The name Fawconberg is from the ancient Anglo-Saxon
tribes of Britain. The name was given to a person who was a worker who cared for and trained falcons. The surname Fawconberg originally derived from the Old French word faucon
which referred to falcon.
Early Origins of the Fawconberg family
The surname Fawconberg was first found in East Riding of Yorkshire
at Rise, a parish, in the union of Skirlaugh, N. division of the wapentake
of Holderness. "The family of Fauconberg were lords of this manor for nearly 400 years." CITATION[CLOSE]
Lewis, Samuel, A Topographical Dictionary of England. Institute of Historical Research, 1848, Print.
Early History of the Fawconberg family
This web page shows only a small excerpt of our Fawconberg research.Another 157 words (11 lines of text) covering the years 1250, 1345, 1407, 1376, 1378, 1391, 1402 and 1406 are included under the topic Early Fawconberg History in all our PDF Extended History products and printed products wherever possible.
Fawconberg Spelling Variations
Sound was what guided spelling in the essentially pre-literate Middle Ages, so one person's name was often recorded under several variations during a single lifetime. Also, before the advent of the printing press and the first dictionaries, the English language was not standardized. Therefore, spelling variations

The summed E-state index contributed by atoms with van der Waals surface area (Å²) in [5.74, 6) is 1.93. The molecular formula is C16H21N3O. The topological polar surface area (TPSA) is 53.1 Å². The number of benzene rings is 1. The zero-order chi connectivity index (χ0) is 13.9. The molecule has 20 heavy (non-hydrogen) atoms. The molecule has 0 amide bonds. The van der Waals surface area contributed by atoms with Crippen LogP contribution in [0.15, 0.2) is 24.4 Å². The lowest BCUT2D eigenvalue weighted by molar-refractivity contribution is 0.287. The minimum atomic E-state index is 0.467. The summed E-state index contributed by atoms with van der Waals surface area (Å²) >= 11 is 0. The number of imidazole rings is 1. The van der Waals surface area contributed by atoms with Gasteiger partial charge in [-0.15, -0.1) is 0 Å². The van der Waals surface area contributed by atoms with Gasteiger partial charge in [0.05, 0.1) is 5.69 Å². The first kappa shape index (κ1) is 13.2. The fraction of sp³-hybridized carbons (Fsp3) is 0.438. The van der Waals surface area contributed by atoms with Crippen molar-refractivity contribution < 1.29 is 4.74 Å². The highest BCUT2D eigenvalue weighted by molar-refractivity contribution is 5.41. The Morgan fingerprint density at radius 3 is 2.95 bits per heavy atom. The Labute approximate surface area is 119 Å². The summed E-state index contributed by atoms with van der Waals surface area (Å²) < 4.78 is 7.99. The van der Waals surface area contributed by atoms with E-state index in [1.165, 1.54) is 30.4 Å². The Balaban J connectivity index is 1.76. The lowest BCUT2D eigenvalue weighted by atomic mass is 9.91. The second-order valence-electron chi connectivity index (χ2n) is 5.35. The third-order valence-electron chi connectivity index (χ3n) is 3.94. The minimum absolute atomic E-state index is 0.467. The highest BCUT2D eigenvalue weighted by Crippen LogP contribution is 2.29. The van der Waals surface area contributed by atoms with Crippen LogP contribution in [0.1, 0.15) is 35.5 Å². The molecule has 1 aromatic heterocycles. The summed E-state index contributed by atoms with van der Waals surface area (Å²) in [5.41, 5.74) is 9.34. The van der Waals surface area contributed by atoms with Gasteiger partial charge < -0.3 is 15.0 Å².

were common, even among the names of the most literate people. Known variations of the Fawconberg family name include Falconbridge, Fawconberg, Fawconbridge, Falkenbridge, Falkenberg, Falconberg and many more.
Early Notables of the Fawconberg family (pre 1700)
Notables of this surname at this time include: Thomas de Fauconberg, 5th Baron
Fauconberg (1345-1407), English peer, joined the French in the Hundred
Years' War (1376), imprisoned in Gloucester Castle , for treason, (1378-1391)... Another 34 words (2 lines of text) are included under the topic Early Fawconberg Notables in all our PDF Extended History products and printed products wherever possible.
Migration of the Fawconberg family to the New World and Oceana
For political, religious, and economic reasons, thousands of English families boarded ships for Ireland
, the Canadas, the America colonies, and many of smaller tropical colonies in the hope of finding better lives abroad. Although the passage on the cramped, dank ships caused many to arrive in the New World diseased and starving, those families that survived the trip often went on to make valuable contributions to those new societies to which they arrived. Investigation of the origins of family names on the North American continent has revealed that early immigrants bearing the name Fawconberg or a variant listed above: Caleb Faulkenbridge arrived in Philadelphia in 1872; Benjamin Falkenberg arrived in Philadelphia in 1852; Baron
Falkenburg arrived in New York State in 1842..